The top five spots for people watching in JerusalemJerusalem's denizens and visitors are known to spend hours on end doing nothing more than sitting in front of a store or restaurant, with a coffee, beer or hookah in hand, bantering and watching the world go by.
Jerusalem's denizens and visitors are known to spend hours on end doing nothing more than sitting in front of a store or restaurant, with a coffee, beer or hookah in hand, bantering and watching the world go by. Fortunately, Jerusalem has a number of great spots for enjoying the scenery and people watching, a favorite pastime for any picturesque or eclectically populated city. But with so many people from so many different places constantly out and about in the plazas, landmarks and thoroughfares of the Holy City, people watching here is arguably more fascinating here than anywhere else. Read on for GoJerusalem.com's selections of the best spots in town for people watching.
Downtown and the Ben Yehuda pedestrian mall
The center of the tourist scene and the heart of the city center, the Ben Yehuda pedestrian mall, a large area of Jerusalem stone-tiled roads lined with shops, restaurants and more, is the place to see and be seen. From buskers to crazy Hasidim using the street to play music and dance to, there's almost never a dull moment on the street, which is also a favorite among Jerusalem's many English language-friendly yeshiva and seminary students. The epicenter of that whole scene is fro-yo joint Katzefet, at the first intersection up from Zion Square, which offers not only some decent frozen yogurt, but outdoor tables for front-row views of all the action.
Also getting an honorable mention is nearby Shlomtzion Hamalka Street, which fills up with the city's gelled-up skinnier Jersey Shore look-alike crews (lovingly called arsim and frehot), along with plenty of university-enrolled hipper-than-thou types on Thursday nights. Drawn by a mashup of fancy restaurants, hip bars and trendy waffle spots (for when you need something to soak up that alcohol), this set has made the street ground zero for the city's nightlife scene.
Just up the road from Ben Yehuda is another pedestrian area with a bit more of a funky vibe, Little Bezalel. Bordering on the groovy Nachalot neighborhood, Little Bezalel boasts a number of off-the-beaten-path clothing and art boutiques and cafes. Plus, every Friday the area gets highly active with the Bezalel Arts Fair (pictured), full of crafts, wares and music that is quickly turning the pocket of blocks into Jerusalem's version of Tel Aviv's Nachalat Binyamin.
Even if you don't plan on buying anything, it's a great place to browse and meet with friends, or make new ones, especially on weekday afternoons, when the art students are out and about, going about their serious for-art's-sake business.
For a more mainstream experience shopping, or observing the shoppers, the Malcha Mall, a sprawling indoor shopping center with pretty much every locally available major fashion chain and more, also earns our vote. The mall is almost always teeming with activity and offers a number of decent dining options as well - plus there is often some festival or carnival going on there for kids and adults. Salt-of-the-earth Jerusaemite families can be fun to watch here.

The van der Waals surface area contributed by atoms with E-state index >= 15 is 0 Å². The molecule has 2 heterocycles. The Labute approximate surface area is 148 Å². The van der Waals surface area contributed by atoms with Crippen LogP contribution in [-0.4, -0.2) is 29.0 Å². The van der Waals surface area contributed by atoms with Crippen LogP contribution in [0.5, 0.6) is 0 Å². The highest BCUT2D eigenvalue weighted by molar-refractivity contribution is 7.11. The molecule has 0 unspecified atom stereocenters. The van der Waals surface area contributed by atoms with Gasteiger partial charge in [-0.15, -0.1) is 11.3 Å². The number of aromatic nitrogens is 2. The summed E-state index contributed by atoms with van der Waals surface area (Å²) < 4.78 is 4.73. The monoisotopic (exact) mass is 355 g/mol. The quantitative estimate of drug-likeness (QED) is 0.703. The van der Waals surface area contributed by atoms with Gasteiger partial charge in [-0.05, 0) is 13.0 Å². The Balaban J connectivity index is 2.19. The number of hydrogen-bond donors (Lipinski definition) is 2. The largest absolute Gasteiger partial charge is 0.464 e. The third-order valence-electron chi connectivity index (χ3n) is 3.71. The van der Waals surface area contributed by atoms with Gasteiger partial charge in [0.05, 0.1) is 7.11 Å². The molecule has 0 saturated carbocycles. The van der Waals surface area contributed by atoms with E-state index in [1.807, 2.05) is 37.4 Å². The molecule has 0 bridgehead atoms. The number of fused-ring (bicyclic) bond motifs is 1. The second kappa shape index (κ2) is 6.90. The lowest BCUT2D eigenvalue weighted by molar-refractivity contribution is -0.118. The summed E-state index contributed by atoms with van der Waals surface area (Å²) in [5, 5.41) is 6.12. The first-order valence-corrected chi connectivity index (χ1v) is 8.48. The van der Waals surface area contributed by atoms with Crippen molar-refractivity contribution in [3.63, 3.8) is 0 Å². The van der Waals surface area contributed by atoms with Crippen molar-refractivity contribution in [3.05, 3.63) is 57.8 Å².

If there is one place where outdoor dining reigns supreme it is Emek Refaim, in the German Colony, a strip of trendy upper-shelf restaurants, top-notch cafes, chain restaurants and low-key falafel stands. Despite the narrow sidewalks, almost every restaurant offers a section for eating outside, and even if you're not hungry, pedestrian cruising and looking out for friends has become a favorite activity, especially among the city's English speakers.
Right at the nexus of it all is Caffit, an unpretentious cafe, where you can grab a late brunch on Fridays and watch Jerusalem's bourgeois weekenders enjoying themselves.
Steps of the Holy Sepulchre
Deep inside the Old City's Christian Quarter is one of Christendom's holiest sites, the Church of the Holy Sepulchre. While the church welcomes visitors all week long, on Sunday mornings, things get serious, as thousands flock for Mass at 6:30 in the summer and 5:30 in the winter. The steps in front of the church make for a people watching treat, as monks and priests commingle with camera-toting, matching-hatted tourists and Old City denizens of all types.
To get to or from the Holy Sepulcher, one invariably passes through the Arab market, a bustling relic of old Jerusalem which earns an honorable mention. The shopkeepers are always willing to talk (especially if you look interested in buying something) and may even invite you to sit down and have coffee or a pull of the hookah. On your way out of the Old City, pass the busy plaza outside of Damascus Gate, the center of eastern Jerusalem's commerce, where load-bearing donkeys jostle with shoppers among the various stalls and businesses. The terracing of the plaza here makes for comfortable amphitheater-like seating, the gate itself serving as a sort of stage.
The Tayelet offers great views of two things: scenery and people. The walkway-oriented park along the crest of a mountain in southeastern Jerusalem, officially called the Haas Promenade, offers an unparalleled vista of the Old City, the new city and the desert all the way down to the Dead Sea. Families and singles from the nearby residential neighborhoods have made the Tayelet a favorite spot for strolling or relaxing on Shabbat, and the area also fills up with the tour groups that have made the park one of the must-see stops in Jerusalem. Grab a spot in the shade of a cyprus tree and enjoy the show.
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